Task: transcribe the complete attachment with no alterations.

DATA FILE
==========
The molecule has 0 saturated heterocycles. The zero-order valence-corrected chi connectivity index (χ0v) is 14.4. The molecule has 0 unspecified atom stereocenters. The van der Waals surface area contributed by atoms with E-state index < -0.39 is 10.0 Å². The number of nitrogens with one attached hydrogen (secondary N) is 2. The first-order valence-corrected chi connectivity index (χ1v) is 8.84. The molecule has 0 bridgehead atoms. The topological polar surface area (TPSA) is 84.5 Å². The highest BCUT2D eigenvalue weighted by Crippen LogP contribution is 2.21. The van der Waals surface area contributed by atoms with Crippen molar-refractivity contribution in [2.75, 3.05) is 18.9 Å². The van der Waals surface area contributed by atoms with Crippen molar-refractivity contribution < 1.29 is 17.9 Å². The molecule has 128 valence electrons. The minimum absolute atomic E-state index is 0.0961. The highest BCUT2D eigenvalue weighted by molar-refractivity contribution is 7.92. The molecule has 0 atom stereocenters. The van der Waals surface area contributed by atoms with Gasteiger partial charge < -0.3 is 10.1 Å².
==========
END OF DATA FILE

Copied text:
The molecule has 0 saturated heterocycles. The zero-order valence-corrected chi connectivity index (χ0v) is 14.4. The molecule has 0 unspecified atom stereocenters. The van der Waals surface area contributed by atoms with E-state index < -0.39 is 10.0 Å². The number of nitrogens with one attached hydrogen (secondary N) is 2. The first-order valence-corrected chi connectivity index (χ1v) is 8.84. The molecule has 0 bridgehead atoms. The topological polar surface area (TPSA) is 84.5 Å². The highest BCUT2D eigenvalue weighted by Crippen LogP contribution is 2.21. The van der Waals surface area contributed by atoms with Crippen molar-refractivity contribution in [2.75, 3.05) is 18.9 Å². The van der Waals surface area contributed by atoms with Crippen molar-refractivity contribution < 1.29 is 17.9 Å². The molecule has 128 valence electrons. The minimum absolute atomic E-state index is 0.0961. The highest BCUT2D eigenvalue weighted by molar-refractivity contribution is 7.92. The molecule has 0 atom stereocenters. The van der Waals surface area contributed by atoms with Gasteiger partial charge < -0.3 is 10.1 Å².